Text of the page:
Unlike its chockfull-of-dairy counterpart, this vegan cheesy potato bake is low(er) in fat and high in fibre thanks to today’s secret ingredient: white beans. I was feeling guilty about making a dish that has nothing green in it, so I thickened my sauce with beans instead of oil and flour. Nutritional yeast, a vegan cheese sauce staple, adds vitamins and overall yumminess too.

Jack couldn’t stop raving about this. He’s a comfort food kind of guy. He proclaimed it “delicious,” “soooooo good” and the “best scalloped potatoes” he has ever had. Woah! Not bad for a vegan bean-filled potato dish!

I recommend putting some Daiya on this. The liquid dried up a lot during the cooking process and a little Daiya melted on top gave the dish some extra moisture. Hot sauce or ketchup works too!

Zombies HATE vegan cheese.


2 19-oz cans white beans, drained and rinsed

2 cups water

1 tbsp tamari

2 tsp balsamic vinegar

2 tbsp tahini

3 cloves garlic, minced

2/3 cup nutritional yeast

1 1/2 tsp sea salt

1/2 tsp paprika

freshly ground pepper to taste

4 large potatoes, thinly sliced in rounds

Daiya vegan cheese


Preheat oven to 450°.

Place all ingredients besides the potatoes in a blender and blend until smooth.

Grease a large baking dish (mine’s 13″ x 9″). Spread two potatoes-worth of rounds evenly in the dish. Ladle sauce until covered. Layer the remaining two potatoes. Pour remaining sauce on top.

Sprinkle with more paprika and freshly ground pepper.

Cover in tinfoil and bake 30 minutes.

Uncover and bake another 20 to 30 minutes, or until nicely browned on top.

Sprinkle some Daiya on top and put back in oven until melted.

Serve with something green and try not to think about zombies. Enjoy!

Serves 4. 


Filed under Dinner, Salads and Sides

Vegan Spaghetti Puttanesca

Feed your inner saucy minx with this scandalously delicious puttanesca, sans anchovies.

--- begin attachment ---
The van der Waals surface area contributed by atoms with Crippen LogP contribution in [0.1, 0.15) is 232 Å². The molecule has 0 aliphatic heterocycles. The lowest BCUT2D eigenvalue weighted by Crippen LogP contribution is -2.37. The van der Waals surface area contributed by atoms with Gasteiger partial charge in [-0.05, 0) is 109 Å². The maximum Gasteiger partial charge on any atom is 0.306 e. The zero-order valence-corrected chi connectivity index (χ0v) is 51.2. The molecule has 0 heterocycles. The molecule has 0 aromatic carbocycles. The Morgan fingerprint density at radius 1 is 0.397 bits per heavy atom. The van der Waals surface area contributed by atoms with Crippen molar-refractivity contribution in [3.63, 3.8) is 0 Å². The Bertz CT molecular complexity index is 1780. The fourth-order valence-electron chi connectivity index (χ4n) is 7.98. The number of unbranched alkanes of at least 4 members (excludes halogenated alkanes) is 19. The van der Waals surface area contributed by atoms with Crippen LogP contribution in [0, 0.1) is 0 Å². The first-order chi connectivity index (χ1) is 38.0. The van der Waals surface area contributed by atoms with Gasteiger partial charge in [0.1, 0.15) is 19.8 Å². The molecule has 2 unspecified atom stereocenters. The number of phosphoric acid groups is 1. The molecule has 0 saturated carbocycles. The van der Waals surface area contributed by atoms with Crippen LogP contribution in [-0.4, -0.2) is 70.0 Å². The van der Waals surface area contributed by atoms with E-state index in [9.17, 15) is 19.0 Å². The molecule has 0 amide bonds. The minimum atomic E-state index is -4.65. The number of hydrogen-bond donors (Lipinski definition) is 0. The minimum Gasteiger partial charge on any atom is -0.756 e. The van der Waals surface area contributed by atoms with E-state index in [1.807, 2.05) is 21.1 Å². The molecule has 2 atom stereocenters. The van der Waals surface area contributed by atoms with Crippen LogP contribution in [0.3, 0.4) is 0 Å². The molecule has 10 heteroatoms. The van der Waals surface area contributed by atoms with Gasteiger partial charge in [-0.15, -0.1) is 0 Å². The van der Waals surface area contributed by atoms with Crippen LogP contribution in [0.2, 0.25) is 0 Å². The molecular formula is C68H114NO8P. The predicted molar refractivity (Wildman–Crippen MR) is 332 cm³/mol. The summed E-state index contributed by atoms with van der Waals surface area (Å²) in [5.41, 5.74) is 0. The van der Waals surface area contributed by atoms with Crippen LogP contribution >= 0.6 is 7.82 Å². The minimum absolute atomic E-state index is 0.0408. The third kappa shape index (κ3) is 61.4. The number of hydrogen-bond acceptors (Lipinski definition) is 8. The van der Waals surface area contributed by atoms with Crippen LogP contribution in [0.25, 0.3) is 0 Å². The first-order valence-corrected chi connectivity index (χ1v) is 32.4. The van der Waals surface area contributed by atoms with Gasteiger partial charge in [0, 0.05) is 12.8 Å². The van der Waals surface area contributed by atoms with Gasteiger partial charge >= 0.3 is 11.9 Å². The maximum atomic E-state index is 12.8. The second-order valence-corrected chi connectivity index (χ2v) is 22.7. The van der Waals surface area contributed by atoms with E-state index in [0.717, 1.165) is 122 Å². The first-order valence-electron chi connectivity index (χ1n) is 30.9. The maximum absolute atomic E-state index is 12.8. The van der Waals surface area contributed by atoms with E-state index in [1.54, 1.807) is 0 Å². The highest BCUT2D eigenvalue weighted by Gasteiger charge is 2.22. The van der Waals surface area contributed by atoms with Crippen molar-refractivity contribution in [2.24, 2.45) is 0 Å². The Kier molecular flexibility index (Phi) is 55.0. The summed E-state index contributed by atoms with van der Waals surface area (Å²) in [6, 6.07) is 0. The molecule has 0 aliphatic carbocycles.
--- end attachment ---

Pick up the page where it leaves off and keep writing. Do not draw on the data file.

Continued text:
According to the dictionary on my MacBook (a highly reliable source that has gotten me through many a paper), puttanesca sauce was developed by Italian prostitutes who needed a quick and tasty meal in between clients. Thank you, working gals of Italy! I have no idea if this is actually true, but believing it may add a little mystique to your dinner, so why not?

Savvy Italian prostitutes may not have whipped up this speedy and flavourful sauce, but you certainly should! It is one of the fastest and easiest tomato sauce recipes I know and it packs a punch, thanks to briny olives and capers along with the usual suspects of garlic, basil, tomatoes, onions and wine. I used to make it with anchovies and a wee bit of gorgonzola, but I honestly think it is every bit as good without.

This recipe is another one I honed during my stint living with my Italian second family. It is one of those recipes that isn’t measured and everyone’s version tastes just a bit different. I love how every cook’s food somehow has a distinct flavour, even if the ingredients are the same.

Today, I measured the ingredients as I went but usually I just eyeball it. So please use this as a blueprint and let your inner Italian prostitute guide you.

Vegan puttanesca sauce over brown rice spaghetti. Food styling and photography by Jack.

This sauce doesn’t take much longer to cook than the time it takes to boil your pasta, making it a great weeknight dinner.


2 tbsp olive oil (or less if you’re watching your fat intake)

1 white onion, diced

1/2 a jalapeño, seeded if it is a hot one

1/4 cup red wine

3/4 cup canned sliced black olives, drained

1/4 cup capers, drained

2 tbsp fresh basil, chopped (optional)

4 cloves garlic, minced

680 mL can Hunt’s plain tomato sauce

28 oz. can diced tomatoes, drained

Brown rice spaghetti (I use Tinkyada brand)